Welcome to SP!  -
Castle-USGS Ridge Traverse
Route

Castle-USGS Ridge Traverse

 
Castle-USGS Ridge Traverse

Page Type: Route

Location: Idaho, United States, North America

Lat/Lon: 44.03090°N / 113.59074°W

Object Title: Castle-USGS Ridge Traverse

Route Type: Mountaineering

Season: Spring

Time Required: Half a day

Rock Difficulty: Class 3

Route Quality: 
 - 0 Votes
 

 

Page By: mtnclimber101

Created/Edited: Apr 9, 2007 / Apr 22, 2007

Object ID: 283937

Hits: 2726 

Page Score: 71.06%  - 1 Votes 

Vote: Log in to vote

 

Overview

If you have taken the time to hike up to Castle Peak, it is well worth the effort to scramble as far as you want to go along the NW connecting ridge between Castle and USGS Peak.
The ridge never gets harder than class 3 scrambling, but the views are spectacular and the closer you get to the ridge the more you can feel the exposure into the north bowl of USGS peak.

Getting There

Follow the directions to Castle Peak and then head south along the only ridgeline connecting Castle Peak and USGS Peak.

Route Description

Scramble along the ridgeline as far as you feel comfortable. The closer you get to USGS Peak, the steeper the terrain becomes. When you feel you have met your limits, turn around and return the way you came, or drop down a number of steep drainages back into Upper Cedar Creek (bushwhacking may be inevitable in the bottoms of any drainage--have fun exploring!!)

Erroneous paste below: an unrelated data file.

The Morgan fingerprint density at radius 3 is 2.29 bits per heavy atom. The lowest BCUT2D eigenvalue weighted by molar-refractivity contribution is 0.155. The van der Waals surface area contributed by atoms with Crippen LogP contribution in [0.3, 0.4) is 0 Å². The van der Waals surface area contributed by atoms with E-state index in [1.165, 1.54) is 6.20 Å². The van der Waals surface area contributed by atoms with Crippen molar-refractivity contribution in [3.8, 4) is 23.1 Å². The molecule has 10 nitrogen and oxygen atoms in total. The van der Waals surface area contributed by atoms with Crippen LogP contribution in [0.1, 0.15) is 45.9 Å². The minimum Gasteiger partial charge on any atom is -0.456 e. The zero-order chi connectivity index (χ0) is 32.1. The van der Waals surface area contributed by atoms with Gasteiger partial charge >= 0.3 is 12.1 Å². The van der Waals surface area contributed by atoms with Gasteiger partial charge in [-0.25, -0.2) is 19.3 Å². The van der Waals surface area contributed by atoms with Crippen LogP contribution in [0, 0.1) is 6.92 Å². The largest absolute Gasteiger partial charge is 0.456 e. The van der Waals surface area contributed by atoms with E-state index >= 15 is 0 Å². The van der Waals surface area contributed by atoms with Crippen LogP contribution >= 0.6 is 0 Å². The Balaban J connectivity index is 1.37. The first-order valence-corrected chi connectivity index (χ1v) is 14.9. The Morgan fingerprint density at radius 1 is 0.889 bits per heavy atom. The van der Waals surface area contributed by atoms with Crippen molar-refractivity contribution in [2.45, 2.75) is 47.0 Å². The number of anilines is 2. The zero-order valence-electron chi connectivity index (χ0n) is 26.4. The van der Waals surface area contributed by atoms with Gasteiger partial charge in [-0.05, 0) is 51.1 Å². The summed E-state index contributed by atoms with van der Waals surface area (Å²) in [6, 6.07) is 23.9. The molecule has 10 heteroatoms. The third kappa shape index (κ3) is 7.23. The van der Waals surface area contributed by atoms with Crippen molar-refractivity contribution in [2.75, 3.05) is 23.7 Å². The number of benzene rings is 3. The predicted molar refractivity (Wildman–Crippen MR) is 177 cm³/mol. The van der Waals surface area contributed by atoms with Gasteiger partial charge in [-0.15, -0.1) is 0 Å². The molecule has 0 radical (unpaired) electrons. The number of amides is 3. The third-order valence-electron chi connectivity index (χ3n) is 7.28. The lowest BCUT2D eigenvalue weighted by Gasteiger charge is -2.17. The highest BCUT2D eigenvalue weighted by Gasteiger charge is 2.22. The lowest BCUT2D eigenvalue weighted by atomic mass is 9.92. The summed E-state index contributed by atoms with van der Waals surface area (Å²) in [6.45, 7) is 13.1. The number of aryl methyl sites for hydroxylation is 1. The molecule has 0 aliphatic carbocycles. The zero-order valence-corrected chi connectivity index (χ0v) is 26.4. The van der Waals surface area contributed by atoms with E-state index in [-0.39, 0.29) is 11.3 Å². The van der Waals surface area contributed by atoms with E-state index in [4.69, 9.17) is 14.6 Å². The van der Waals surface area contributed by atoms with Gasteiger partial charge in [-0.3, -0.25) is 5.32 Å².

The rock on the ridge always remains a beautiful consistency of rotten, chossy Lost River range limestone crap.

Essential Gear

1 ice axe, crampons (if early season and you are unsure of yourself on short steep snow sections), camera

Geology

Keep your eyes open and you will see first hand why limestone was once a sea floor.
There are 2 very prominent bands of fossils on this ridge.
The first is mostly clam shells at about 10,200 feet and the second band is plants and what looks like tube worms (my fossil identification is lousy) at about 11,000 ft.

Images

Castle-USGS NW RidgeCastle PeakNW Ridge USGS Peak